John 20:4-8 - "And they both ran together, and that other disciple did outrun Peter, and came first to the sepulchre. And when he stooped down, he saw the linen cloths lying; but yet he went not in. Then cometh Simon Peter, following him, and went into the sepulchre, and saw the linen cloths lying, And the napkin that had been about his head, not lying with the linen cloths, but apart, wrapped up into one place. Then that other disciple also went in, who came first to the sepulchre: and he saw, and believed."
The other disciple here was John who was, according to records, the author the this Gospel. He saw the linens and believed. Given that burial cloths were ritually unclean to Jews, no more could possibly be said. However, he didn't believe on looking into the empty tomb; he believed when he saw the linens. It is not unreasonable to interpret this as a hidden message within the Gospel.
A historical lineage of the shroud from the resurrection onward has been established in this round. And while there is even more historical evidence, there are only 10,000 characters.
I look forward to my opponent's opening arguments.
Thank you Geogeer for an informative and compelling opening statement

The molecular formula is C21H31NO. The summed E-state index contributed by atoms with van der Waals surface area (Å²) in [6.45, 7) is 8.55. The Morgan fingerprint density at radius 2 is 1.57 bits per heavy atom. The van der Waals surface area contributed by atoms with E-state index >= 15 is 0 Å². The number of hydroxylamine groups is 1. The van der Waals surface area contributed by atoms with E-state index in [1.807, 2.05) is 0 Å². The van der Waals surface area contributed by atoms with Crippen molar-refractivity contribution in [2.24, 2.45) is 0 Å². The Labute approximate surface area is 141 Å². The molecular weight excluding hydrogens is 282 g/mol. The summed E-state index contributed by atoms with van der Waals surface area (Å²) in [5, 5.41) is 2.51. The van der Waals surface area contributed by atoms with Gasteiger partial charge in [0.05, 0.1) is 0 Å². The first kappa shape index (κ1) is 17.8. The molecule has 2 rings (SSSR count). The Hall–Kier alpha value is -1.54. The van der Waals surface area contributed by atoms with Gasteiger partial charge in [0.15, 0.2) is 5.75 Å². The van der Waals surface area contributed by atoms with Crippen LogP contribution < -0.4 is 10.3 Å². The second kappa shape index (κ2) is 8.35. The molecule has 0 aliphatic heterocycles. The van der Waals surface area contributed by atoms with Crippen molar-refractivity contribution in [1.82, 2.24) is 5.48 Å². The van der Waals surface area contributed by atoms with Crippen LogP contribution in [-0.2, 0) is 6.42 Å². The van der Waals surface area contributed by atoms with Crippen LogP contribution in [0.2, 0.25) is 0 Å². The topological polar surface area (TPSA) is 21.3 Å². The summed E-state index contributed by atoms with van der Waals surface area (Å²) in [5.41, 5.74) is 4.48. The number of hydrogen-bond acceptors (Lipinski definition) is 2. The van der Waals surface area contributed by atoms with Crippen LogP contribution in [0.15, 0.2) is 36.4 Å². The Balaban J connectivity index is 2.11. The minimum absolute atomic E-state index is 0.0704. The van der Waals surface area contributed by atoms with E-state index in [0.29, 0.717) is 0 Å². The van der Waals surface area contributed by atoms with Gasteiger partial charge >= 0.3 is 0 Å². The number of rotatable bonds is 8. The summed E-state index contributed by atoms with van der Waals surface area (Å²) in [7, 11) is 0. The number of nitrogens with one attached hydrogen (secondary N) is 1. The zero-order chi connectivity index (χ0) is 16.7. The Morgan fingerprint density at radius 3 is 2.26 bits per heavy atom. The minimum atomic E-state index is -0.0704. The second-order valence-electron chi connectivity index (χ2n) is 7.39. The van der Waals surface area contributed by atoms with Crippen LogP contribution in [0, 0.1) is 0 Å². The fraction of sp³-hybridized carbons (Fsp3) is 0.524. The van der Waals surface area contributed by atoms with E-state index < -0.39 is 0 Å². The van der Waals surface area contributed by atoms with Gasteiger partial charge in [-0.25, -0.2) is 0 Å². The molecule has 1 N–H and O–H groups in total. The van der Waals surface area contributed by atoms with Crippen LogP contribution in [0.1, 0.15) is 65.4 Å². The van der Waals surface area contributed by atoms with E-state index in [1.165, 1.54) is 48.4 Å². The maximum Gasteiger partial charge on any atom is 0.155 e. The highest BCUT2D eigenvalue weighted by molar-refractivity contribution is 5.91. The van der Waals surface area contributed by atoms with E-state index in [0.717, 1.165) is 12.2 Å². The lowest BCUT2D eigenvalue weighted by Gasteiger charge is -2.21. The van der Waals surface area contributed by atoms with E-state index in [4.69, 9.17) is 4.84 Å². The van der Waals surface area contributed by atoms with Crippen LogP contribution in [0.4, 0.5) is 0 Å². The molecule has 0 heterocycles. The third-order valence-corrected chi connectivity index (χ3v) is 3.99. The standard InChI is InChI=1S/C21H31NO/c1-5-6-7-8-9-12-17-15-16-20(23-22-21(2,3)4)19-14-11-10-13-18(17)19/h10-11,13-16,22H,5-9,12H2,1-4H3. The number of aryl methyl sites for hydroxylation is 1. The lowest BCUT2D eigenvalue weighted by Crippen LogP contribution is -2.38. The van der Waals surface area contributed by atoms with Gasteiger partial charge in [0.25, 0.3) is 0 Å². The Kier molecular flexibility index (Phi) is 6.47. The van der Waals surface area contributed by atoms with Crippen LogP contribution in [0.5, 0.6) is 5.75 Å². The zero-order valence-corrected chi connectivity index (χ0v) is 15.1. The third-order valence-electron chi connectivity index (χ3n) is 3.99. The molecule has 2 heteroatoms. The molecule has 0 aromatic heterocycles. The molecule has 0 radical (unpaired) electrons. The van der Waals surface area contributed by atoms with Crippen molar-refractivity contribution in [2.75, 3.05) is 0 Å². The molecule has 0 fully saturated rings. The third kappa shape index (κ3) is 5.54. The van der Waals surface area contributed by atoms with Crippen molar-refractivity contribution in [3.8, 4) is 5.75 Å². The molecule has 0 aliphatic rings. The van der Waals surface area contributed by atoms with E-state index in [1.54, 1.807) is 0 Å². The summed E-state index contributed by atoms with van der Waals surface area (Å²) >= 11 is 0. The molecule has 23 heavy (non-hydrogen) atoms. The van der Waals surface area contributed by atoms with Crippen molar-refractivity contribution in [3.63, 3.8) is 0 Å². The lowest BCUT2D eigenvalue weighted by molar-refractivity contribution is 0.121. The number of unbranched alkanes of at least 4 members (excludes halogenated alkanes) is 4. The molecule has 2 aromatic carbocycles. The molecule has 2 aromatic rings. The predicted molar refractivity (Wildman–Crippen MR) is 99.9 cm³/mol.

Enshrinement and veneration of relics of gods, individuals or personal property goes back to the ancient Greek as hero cults, and continued with various religions throughout history . As Christianity swept Europe in the 700s churches acquired religious relic to become established and consecrated . The collection of martyr’s, saint’s bones, their possessions along with items associated with Jesus and Biblical stories were common place . No direct worship of the remains or object was permitted, but looked upon as an intermediary of God’s work, a talisman of sorts; played an intercessory role. Miracles were attributed to relics that elevated their monetary and spiritual value. Between the 7th and 14th centuries search, creation and display of such relics reached its apex and developed into a relic cult.
The collection and owing religious relics was prestigious. Emperor Charlemagne in the 700s had a large collection of religious relics which others in power and of wealth chose to emulate . As churches were built throughout Europe, the relic business took off. Relic traders and forgers were commonplace. With such high demand, a plethora of “claimed to be religious relics” retuned with knights at the end of 4th crusade in Constantinople . The authenticity and source of relics was dubious at best but, it was the position of the church to turn a blind eye on the matter due to income derived from these objects was on the line [2, 6, 7].